Outcome of older persons admitted to intensive care unit, mortality, prognosis factors, dependency scores and ability trajectory within 1 year: a prospective cohort study
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The outcome and functional trajectory of older persons admitted to intensive care (ICU) unit remain a true question for critical care physicians and geriatricians, due to the heterogeneity of geriatric population, heterogeneity of practices and absence of guidelines.
To describe the 1-year outcome, prognosis factors and functional trajectory for older people admitted to ICU.
In a prospective 1-year cohort study, all patients aged 75 years and over admitted to our ICU were included according to a global comprehensive geriatric assessment. Follow-up was conducted for 1 year survivors, in particular, ability scores and living conditions.
Of 188 patients included [aged 82.3 ± 4.7 years, 46% of admissions, median SAPS II 53.5 (43–74), ADL of Katz’s score 4.2 ± 1.6, median Barthel’s index 71 (55–90), AGGIR scale 4.5 ± 1.5], the ICU, hospital and 1-year mortality were, respectively, 34, 42.5 and 65.5%. Prognosis factors were: SAPS 2, mechanical ventilation, comorbidity (Lee’s and Mc Cabe’s scores), disability scores (ADL of Katz’s score, Barthel’s index and AGGIR scale), admission creatinin, hypoalbuminemia, malignant haemopathy, cognitive impairment. One-year survivors lived in their own home for 83%, with a preserved physical ability, without significant variation of the three ability assessed scores compared to prior ICU admission.
The mortality of older people admitted to ICU is high, with a significant impact of disabilty scores, and preserved 1-year survivor independency. Other studies, including a better comprehensive geriatric assessment, seem necessary to determine a predictive “phenotype” of survival with a “satisfactory” level of autonomy.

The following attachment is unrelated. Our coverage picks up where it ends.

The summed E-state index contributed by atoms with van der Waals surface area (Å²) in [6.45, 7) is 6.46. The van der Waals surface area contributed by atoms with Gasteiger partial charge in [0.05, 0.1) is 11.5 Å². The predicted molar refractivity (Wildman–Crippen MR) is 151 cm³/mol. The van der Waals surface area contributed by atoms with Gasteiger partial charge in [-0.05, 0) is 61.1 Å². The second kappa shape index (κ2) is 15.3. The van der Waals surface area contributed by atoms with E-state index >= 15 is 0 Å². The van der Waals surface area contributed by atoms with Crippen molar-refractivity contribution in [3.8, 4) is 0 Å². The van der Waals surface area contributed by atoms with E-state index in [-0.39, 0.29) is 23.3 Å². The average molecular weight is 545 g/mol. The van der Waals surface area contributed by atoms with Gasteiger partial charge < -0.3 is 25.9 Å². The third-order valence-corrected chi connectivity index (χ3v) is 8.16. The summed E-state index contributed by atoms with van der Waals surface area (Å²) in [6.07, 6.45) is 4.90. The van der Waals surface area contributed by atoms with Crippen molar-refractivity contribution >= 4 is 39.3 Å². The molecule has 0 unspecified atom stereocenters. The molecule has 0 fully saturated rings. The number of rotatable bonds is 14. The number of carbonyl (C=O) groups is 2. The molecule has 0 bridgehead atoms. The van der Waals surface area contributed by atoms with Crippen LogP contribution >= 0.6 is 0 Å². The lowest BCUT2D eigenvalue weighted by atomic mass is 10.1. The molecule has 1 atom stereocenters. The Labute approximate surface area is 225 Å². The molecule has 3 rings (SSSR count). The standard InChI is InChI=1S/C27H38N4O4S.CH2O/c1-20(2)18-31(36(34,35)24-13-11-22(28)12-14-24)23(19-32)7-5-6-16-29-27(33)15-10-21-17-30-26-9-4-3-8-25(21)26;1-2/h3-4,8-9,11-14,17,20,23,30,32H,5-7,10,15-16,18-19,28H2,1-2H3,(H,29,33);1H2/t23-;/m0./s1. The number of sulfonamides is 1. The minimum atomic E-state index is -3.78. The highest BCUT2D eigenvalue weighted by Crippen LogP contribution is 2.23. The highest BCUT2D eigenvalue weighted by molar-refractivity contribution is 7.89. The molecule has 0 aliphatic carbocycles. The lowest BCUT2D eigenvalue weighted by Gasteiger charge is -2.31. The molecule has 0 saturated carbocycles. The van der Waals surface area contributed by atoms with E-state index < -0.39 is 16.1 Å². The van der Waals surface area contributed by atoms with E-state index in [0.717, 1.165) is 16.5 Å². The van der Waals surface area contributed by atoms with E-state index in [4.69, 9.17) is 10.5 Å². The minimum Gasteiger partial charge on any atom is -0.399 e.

KeywordsOlder persons Intensive care unit Survival Ability and ADL scores Comprehensive geriatric assessment Ethics
Nursing and care staff, in particular Geraud Lesoin, Jérôme Boué and Corinne Bonnet, who know the reality of older people admitted to ICU. Marianne Gabbani, Sylvie Schooberg, Bernard Morteau, and Jean Loup Galiacy, for your friendly medical and ethical reflection. Pr Isabelle Bourdel-Marchasson and Pr Muriel Rainfray, for their experience, teaching and medical humanities. Béatrice and Alice for your sorority, assistance and second reading of the manuscript. Guillaume and Jean Sebastien, and brothers in arms. Sylvie, Hanna, Rebecca, Elie, Myriam and Deborah, for help and patience.
Compliance with ethical standards
The complete medical care was supported by the public hospital of Agen, without any other source of funding, including study design, analysis, and writing of the manuscript.
Conflict of interest
On behalf of all authors, the corresponding author states that there is no conflict of interest.
The study is observational and all the procedures were included in our protocols of usual care, in accordance with the ethical standards of the institutional research committee and the 1964 Helsinski declaration and its later amendments or comparable ethical standards.
The confidentiality and medical secret was also fully respected with individual and family informed consent. Consent for this study was also given by the hospital management director, as well as the People Protection and Ethics Committee of the district.
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